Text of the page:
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SKEW BRIDGE - Attic Layout

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Thanks Mick,    

                          I do like my profile picture hopefully I can buy one from Hattons when there released

I have started my a few winter repairs on my outdoor layout  as the temperatures have been reasonable the last few days looking forward to running trains again in spring time.

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I've ordered some small bags of scatter material and static grasses in order to try them out before deciding how I'm going to tackle the embankments. In the meantime I've been painting up some more to

A short 60 second video of 60048 and MGR wagons through the new landscape  

Things are now taking shape on the small scenic end section despite me saying that there was no rush to finish this part of the layout. I began this morning by painting the bridge that has been i

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The improved weather over the past couple of days reminded me that I still have the ground level track on the outdoor layout to finish off and I would do so if it wasn't for wanting to get the attic layout completed too! I think the outdoors will have to wait for a while until it's warmer - it won't come to any harm.

I'm also looking forward to running trains outdoors again - as I said earlier they look so much better in natural outdoor lighting.

It's a bit of a late start but I'm going into the attic shortly to continue with my soldering duties.

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It took me a bit longer than I had anticipated due to my delayed start but I've finally managed to get 'almost' all the droppers added along the entire scenic length of the layout and connected up to the power bus. I say almost because just as I'd put the soldering iron away I noticed a short length of track between two sets of points that I had overlooked so that's a task for tomorrow.

As a reward to myself I managed to locate my set of HEA coal hoppers and placed them on track for a quick run as a change from the usual MGR's. I wasn't sure how many I had altogether as some were in boxes and others were in a tray in the shed but I've put together a rake of 38 all in Railfreight livery. I've coupled them up to the class 66 for a short video though I think it's unlikely we would have seen a full set in that livery behind an EWS class 66 loco. My personal recollections of them were almost always behind a class 37. This rake of wagons will be modelled in loaded condition once I reach the stage where I can concentrate fully on the rolling stock.

Sorry about the picture quality - I think I need better lighting above the layout!


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The scenery is looking good in those dark colours, Mick, and the whole thing is coming on impressively.  I hope you can keep up the good work even if/when the weather gets colder.

It was interesting to see your comment a couple of days ago:

and the whole point in building a layout up in the attic is to run all those trains I've been hanging on to for years and which wouldn't fit in anywhere else.

That well sums up my reasons for building a garden railway - nice long trains, and of course the scenery is already there.  Anyway, each to his own.  It's great to be able to follow your rapid progress, and to see the videos.





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2 hours ago, Andrew said:

The scenery is looking good in those dark colours, Mick....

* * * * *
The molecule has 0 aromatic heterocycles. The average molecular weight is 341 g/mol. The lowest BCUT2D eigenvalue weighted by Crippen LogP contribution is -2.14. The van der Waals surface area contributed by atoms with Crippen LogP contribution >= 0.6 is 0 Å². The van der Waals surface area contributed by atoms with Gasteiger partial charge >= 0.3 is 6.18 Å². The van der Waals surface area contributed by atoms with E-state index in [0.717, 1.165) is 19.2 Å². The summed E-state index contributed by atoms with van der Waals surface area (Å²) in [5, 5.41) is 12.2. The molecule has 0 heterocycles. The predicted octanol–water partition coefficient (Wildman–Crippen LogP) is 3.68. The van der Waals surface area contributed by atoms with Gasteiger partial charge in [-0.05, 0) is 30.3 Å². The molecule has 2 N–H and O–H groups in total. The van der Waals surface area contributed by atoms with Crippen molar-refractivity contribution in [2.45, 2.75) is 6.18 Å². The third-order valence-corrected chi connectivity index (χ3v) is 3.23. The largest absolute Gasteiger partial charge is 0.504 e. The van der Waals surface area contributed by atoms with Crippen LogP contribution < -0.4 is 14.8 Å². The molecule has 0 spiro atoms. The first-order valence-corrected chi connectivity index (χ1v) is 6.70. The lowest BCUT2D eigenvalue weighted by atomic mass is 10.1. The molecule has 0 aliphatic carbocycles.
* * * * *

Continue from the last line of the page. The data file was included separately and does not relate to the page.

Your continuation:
Yes, it's a shame I'll be covering most of it up when I get round to landscaping. I could do with sourcing scenic materials in similar colours.

2 hours ago, Andrew said:

...I hope you can keep up the good work even if/when the weather gets colder.....

I'm hoping so too Andrew. It's been fine so far but I've got a heater up there if ever I need to use it. To date I've not had to - just light the log fire downstairs and it's cosy.

2 hours ago, Andrew said:

...and the whole point in building a layout up in the attic is to run all those trains I've been hanging on to for years and which wouldn't fit in anywhere else.

That well sums up my reasons for building a garden railway - nice long trains, and of course the scenery is already there....

The drawback to that on my part is that I would have to keep putting stock on track and taking them off at the end of the session which is not my idea of a fun time. I've got at least 16 full length freight wagon sets and that's before I even start thinking about passenger stock. At least in the attic I can make use of them all and leave the majority of them on track all the time. 

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I'm finding it a bit of a struggle to get the long lengths of track nice and straight. When I've been doing the garden layout I get my head down to track level and look along the tracks to search out any sections that might need moving over a bit and failing that I sometimes take photos zoomed in on sections at a time which highlights any irregularities. I've tried all kind of methods up in the attic but I'm still not satisfied with the results. I get to the point where I think I've done it and then the next time I look I see another kink that needs straightening. 

Here's a photo I took earlier today which shows the up and down main lines to the left, the down loop line, and then the first of the 3 dead end sidings. At normal viewing distance there doesn't appear to be much wrong with the down loop but the photo shows just how uneven its path actually is.


And in the following photo it's not until you zoom in on a specific area that you notice the kink in the up main. The 2 protrusions from the sleepers are actually track pins with a distance of approx 12 inches between them so the degree of magnification is quite high but I still want to even things out so that it doesn't show to such an extent on photos.


Unless you pin the track at very short intervals there's always the chance that you're going to knock a section and then you have to start going over it again. To lay the track I've used the straight (but short) Tracksetta gauge between the rails, a 1 metre steel edge rule along the edge of the sleepers, and my usual 'align by sight' method but until you permanently fix the track down then you run the risk of dislodging it. I'm not quite ready to do that just yet because I'm not certain that it's as good as it can be and I don't want to have to start digging it up again.